Hi everybody, let’s talk about Data Journalism. No, I’m not referring to the data on your Smartphone that allows you to WhatsApp your girlfriend or download pictures of naked girls from some shady porn site; but rather the technologies used in the journalistic industry to improve storytelling by media workers. And more importantly, we’ll also be looking at whether South African journalists should jump on the bandwagon and embrace the data journalism experience.
Firstly, what on Earth is data journalism?
Data Journalism can simply be described as the use of quantitative research processes, in order to gather and generate news stories for publication.
Data can be in the form of statistics, reports, excel spreadsheets and the like, which journalists use for the purpose of substantiating statements made in a news or investigative piece and help audiences understand why they have chosen a particular stance on any given issue.
The information selected and the way words are phrased can have a huge impact on audiences and can determine how an individual story is perceived by audience members.
Does this mean that I’ve been manipulated by the media all this time? Well…..maybe.
Although data journalism has a lot to do with online and technological resources; this does not mean that Google should be your go-to guy for everything from searching the web about anything from the recent protests that occurred at UCT, to Kylie Jenner’s latest moustache implants.
Google and similar search engines should simply be used to verify certain information that you, or your audience might need clarity on, and help you in the research process for any given writing piece used for publication.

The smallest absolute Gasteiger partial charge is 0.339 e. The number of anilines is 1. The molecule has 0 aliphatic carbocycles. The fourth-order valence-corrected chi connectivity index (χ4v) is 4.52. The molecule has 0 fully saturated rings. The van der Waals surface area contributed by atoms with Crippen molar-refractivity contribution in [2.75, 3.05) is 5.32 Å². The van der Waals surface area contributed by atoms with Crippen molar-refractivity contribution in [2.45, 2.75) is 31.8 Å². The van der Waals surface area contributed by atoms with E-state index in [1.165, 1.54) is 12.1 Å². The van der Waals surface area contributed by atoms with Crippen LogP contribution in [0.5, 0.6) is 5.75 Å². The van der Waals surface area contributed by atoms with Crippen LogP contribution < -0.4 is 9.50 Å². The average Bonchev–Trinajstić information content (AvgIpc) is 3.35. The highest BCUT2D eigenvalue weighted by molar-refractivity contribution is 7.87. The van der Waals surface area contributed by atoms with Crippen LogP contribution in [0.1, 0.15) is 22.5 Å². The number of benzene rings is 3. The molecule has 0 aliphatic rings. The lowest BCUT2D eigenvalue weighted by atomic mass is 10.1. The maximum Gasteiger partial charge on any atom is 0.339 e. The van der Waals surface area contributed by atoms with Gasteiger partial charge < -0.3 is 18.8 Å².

In 2011, The Guardian wrote a wonderful piece about what data journalism is, and the importance thereof in our industry.
‘Data’ can also be information obtained from an interview, the library, or even form your own first-hand observations of a particular scene unfolding.
Newsrooms are evolving and audience members are no longer looking to traditional forms of media for information purposes and are more inclined to explore online platforms for their ‘fix’ of the news; simply put, news is fast, hip and happening. The development of technology has indisputably had a lot to do with this.
South African journalists need to come to the realisation that data journalism is a must for the development of our media industry and can actually improve the quality and quantity of news that gets produced for public consumption.
Not only can data journalism help create deeper insights into already existing or developing stories, but it can also assist in the visualisation and decoding of information, helping audience members comprehend both filtered and non-filtered facts.
Moreover, statistics such as unemployment, teen pregnancy and the national crime-rate can also be put into perspective by the use of information and communication technologies (ICT’s) and other data journalism resources.
Data journalists are also a very sought-after breed in the journalistic world, making their experience and presence in the newsroom almost indispensable.
Well, there you have it folks; data journalism is a definite must for the development of the media cycle and the generation of high quality news pieces. For better or worse: we need to embrace the digital era!